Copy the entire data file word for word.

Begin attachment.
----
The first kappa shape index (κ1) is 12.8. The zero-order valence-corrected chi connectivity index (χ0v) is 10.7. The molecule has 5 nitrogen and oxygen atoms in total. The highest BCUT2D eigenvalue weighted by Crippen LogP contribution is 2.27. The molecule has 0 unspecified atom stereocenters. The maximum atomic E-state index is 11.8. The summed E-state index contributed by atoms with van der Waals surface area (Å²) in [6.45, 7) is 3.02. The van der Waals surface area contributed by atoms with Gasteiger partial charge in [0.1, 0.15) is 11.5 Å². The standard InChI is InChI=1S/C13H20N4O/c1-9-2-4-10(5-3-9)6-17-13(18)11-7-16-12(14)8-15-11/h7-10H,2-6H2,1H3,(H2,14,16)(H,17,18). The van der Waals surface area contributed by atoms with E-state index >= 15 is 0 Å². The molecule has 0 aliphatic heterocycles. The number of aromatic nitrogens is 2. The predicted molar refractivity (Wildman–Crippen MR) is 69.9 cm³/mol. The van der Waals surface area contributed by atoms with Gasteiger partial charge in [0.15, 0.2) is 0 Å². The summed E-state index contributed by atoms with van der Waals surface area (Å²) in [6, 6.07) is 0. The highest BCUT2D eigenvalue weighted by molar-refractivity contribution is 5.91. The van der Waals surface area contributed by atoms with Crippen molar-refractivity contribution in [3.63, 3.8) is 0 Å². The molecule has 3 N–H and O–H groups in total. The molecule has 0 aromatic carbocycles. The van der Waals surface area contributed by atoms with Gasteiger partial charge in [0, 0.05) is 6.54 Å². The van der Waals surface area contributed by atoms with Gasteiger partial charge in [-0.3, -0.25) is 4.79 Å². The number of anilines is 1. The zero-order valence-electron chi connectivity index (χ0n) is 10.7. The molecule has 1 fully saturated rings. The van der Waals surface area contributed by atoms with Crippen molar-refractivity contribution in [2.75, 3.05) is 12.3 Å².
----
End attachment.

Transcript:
The first kappa shape index (κ1) is 12.8. The zero-order valence-corrected chi connectivity index (χ0v) is 10.7. The molecule has 5 nitrogen and oxygen atoms in total. The highest BCUT2D eigenvalue weighted by Crippen LogP contribution is 2.27. The molecule has 0 unspecified atom stereocenters. The maximum atomic E-state index is 11.8. The summed E-state index contributed by atoms with van der Waals surface area (Å²) in [6.45, 7) is 3.02. The van der Waals surface area contributed by atoms with Gasteiger partial charge in [0.1, 0.15) is 11.5 Å². The standard InChI is InChI=1S/C13H20N4O/c1-9-2-4-10(5-3-9)6-17-13(18)11-7-16-12(14)8-15-11/h7-10H,2-6H2,1H3,(H2,14,16)(H,17,18). The van der Waals surface area contributed by atoms with E-state index >= 15 is 0 Å². The molecule has 0 aliphatic heterocycles. The number of aromatic nitrogens is 2. The predicted molar refractivity (Wildman–Crippen MR) is 69.9 cm³/mol. The van der Waals surface area contributed by atoms with Gasteiger partial charge in [0.15, 0.2) is 0 Å². The summed E-state index contributed by atoms with van der Waals surface area (Å²) in [6, 6.07) is 0. The highest BCUT2D eigenvalue weighted by molar-refractivity contribution is 5.91. The van der Waals surface area contributed by atoms with Crippen molar-refractivity contribution in [3.63, 3.8) is 0 Å². The molecule has 3 N–H and O–H groups in total. The molecule has 0 aromatic carbocycles. The van der Waals surface area contributed by atoms with Gasteiger partial charge in [0, 0.05) is 6.54 Å². The van der Waals surface area contributed by atoms with Gasteiger partial charge in [-0.3, -0.25) is 4.79 Å². The number of anilines is 1. The zero-order valence-electron chi connectivity index (χ0n) is 10.7. The molecule has 1 fully saturated rings. The van der Waals surface area contributed by atoms with Crippen molar-refractivity contribution in [2.75, 3.05) is 12.3 Å².